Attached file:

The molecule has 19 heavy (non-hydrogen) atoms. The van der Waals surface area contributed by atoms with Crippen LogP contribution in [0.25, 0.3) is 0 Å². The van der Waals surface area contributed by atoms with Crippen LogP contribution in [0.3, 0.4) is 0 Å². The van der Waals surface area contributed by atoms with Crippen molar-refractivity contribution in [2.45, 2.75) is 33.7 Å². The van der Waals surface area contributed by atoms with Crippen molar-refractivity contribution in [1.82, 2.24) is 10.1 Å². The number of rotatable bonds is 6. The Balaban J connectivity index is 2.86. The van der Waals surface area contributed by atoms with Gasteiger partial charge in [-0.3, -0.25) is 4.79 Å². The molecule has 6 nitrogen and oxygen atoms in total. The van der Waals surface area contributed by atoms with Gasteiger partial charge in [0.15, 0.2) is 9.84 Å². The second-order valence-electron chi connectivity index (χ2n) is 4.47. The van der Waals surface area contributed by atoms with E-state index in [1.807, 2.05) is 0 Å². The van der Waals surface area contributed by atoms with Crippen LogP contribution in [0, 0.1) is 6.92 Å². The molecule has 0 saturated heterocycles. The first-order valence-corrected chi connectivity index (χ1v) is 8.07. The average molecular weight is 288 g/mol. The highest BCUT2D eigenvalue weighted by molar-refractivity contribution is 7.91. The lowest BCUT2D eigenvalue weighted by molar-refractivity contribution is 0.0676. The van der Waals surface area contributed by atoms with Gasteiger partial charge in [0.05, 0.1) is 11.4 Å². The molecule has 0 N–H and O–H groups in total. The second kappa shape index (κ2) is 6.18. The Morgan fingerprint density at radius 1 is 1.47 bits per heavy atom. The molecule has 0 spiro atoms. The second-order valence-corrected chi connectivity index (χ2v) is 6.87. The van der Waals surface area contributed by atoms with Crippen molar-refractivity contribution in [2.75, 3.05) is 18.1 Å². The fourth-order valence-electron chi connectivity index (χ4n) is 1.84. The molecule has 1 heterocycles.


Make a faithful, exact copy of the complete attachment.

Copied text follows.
The molecule has 19 heavy (non-hydrogen) atoms. The van der Waals surface area contributed by atoms with Crippen LogP contribution in [0.25, 0.3) is 0 Å². The van der Waals surface area contributed by atoms with Crippen LogP contribution in [0.3, 0.4) is 0 Å². The van der Waals surface area contributed by atoms with Crippen molar-refractivity contribution in [2.45, 2.75) is 33.7 Å². The van der Waals surface area contributed by atoms with Crippen molar-refractivity contribution in [1.82, 2.24) is 10.1 Å². The number of rotatable bonds is 6. The Balaban J connectivity index is 2.86. The van der Waals surface area contributed by atoms with Gasteiger partial charge in [-0.3, -0.25) is 4.79 Å². The molecule has 6 nitrogen and oxygen atoms in total. The van der Waals surface area contributed by atoms with Gasteiger partial charge in [0.15, 0.2) is 9.84 Å². The second-order valence-electron chi connectivity index (χ2n) is 4.47. The van der Waals surface area contributed by atoms with E-state index in [1.807, 2.05) is 0 Å². The van der Waals surface area contributed by atoms with Crippen LogP contribution in [0, 0.1) is 6.92 Å². The molecule has 0 saturated heterocycles. The first-order valence-corrected chi connectivity index (χ1v) is 8.07. The average molecular weight is 288 g/mol. The highest BCUT2D eigenvalue weighted by molar-refractivity contribution is 7.91. The lowest BCUT2D eigenvalue weighted by molar-refractivity contribution is 0.0676. The van der Waals surface area contributed by atoms with Gasteiger partial charge in [0.05, 0.1) is 11.4 Å². The molecule has 0 N–H and O–H groups in total. The second kappa shape index (κ2) is 6.18. The Morgan fingerprint density at radius 1 is 1.47 bits per heavy atom. The molecule has 0 spiro atoms. The second-order valence-corrected chi connectivity index (χ2v) is 6.87. The van der Waals surface area contributed by atoms with Crippen molar-refractivity contribution in [2.75, 3.05) is 18.1 Å². The fourth-order valence-electron chi connectivity index (χ4n) is 1.84. The molecule has 1 heterocycles.